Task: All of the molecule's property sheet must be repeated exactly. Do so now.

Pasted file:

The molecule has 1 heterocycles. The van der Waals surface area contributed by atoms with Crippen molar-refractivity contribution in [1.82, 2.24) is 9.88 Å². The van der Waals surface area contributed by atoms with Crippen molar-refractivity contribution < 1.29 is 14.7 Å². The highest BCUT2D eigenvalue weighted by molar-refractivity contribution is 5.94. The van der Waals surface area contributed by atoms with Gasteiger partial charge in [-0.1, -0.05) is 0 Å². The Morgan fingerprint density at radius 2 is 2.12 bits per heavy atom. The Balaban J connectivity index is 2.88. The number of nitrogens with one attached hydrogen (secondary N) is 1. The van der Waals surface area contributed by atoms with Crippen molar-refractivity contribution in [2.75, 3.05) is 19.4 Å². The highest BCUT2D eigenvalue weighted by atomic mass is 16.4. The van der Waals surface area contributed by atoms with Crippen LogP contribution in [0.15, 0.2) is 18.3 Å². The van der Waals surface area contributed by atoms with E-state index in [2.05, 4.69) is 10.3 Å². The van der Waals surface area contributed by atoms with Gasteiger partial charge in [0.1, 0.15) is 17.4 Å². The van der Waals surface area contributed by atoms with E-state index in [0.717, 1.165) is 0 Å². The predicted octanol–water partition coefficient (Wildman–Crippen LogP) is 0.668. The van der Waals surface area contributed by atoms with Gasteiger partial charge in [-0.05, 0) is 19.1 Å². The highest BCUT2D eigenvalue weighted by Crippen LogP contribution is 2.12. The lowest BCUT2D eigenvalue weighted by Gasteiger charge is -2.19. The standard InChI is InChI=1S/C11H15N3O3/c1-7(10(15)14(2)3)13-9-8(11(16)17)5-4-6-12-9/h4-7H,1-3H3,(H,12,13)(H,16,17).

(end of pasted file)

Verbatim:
The molecule has 1 heterocycles. The van der Waals surface area contributed by atoms with Crippen molar-refractivity contribution in [1.82, 2.24) is 9.88 Å². The van der Waals surface area contributed by atoms with Crippen molar-refractivity contribution < 1.29 is 14.7 Å². The highest BCUT2D eigenvalue weighted by molar-refractivity contribution is 5.94. The van der Waals surface area contributed by atoms with Gasteiger partial charge in [-0.1, -0.05) is 0 Å². The Morgan fingerprint density at radius 2 is 2.12 bits per heavy atom. The Balaban J connectivity index is 2.88. The number of nitrogens with one attached hydrogen (secondary N) is 1. The van der Waals surface area contributed by atoms with Crippen molar-refractivity contribution in [2.75, 3.05) is 19.4 Å². The highest BCUT2D eigenvalue weighted by atomic mass is 16.4. The van der Waals surface area contributed by atoms with Crippen LogP contribution in [0.15, 0.2) is 18.3 Å². The van der Waals surface area contributed by atoms with E-state index in [2.05, 4.69) is 10.3 Å². The van der Waals surface area contributed by atoms with Gasteiger partial charge in [0.1, 0.15) is 17.4 Å². The van der Waals surface area contributed by atoms with E-state index in [0.717, 1.165) is 0 Å². The predicted octanol–water partition coefficient (Wildman–Crippen LogP) is 0.668. The van der Waals surface area contributed by atoms with Gasteiger partial charge in [-0.05, 0) is 19.1 Å². The highest BCUT2D eigenvalue weighted by Crippen LogP contribution is 2.12. The lowest BCUT2D eigenvalue weighted by Gasteiger charge is -2.19. The standard InChI is InChI=1S/C11H15N3O3/c1-7(10(15)14(2)3)13-9-8(11(16)17)5-4-6-12-9/h4-7H,1-3H3,(H,12,13)(H,16,17).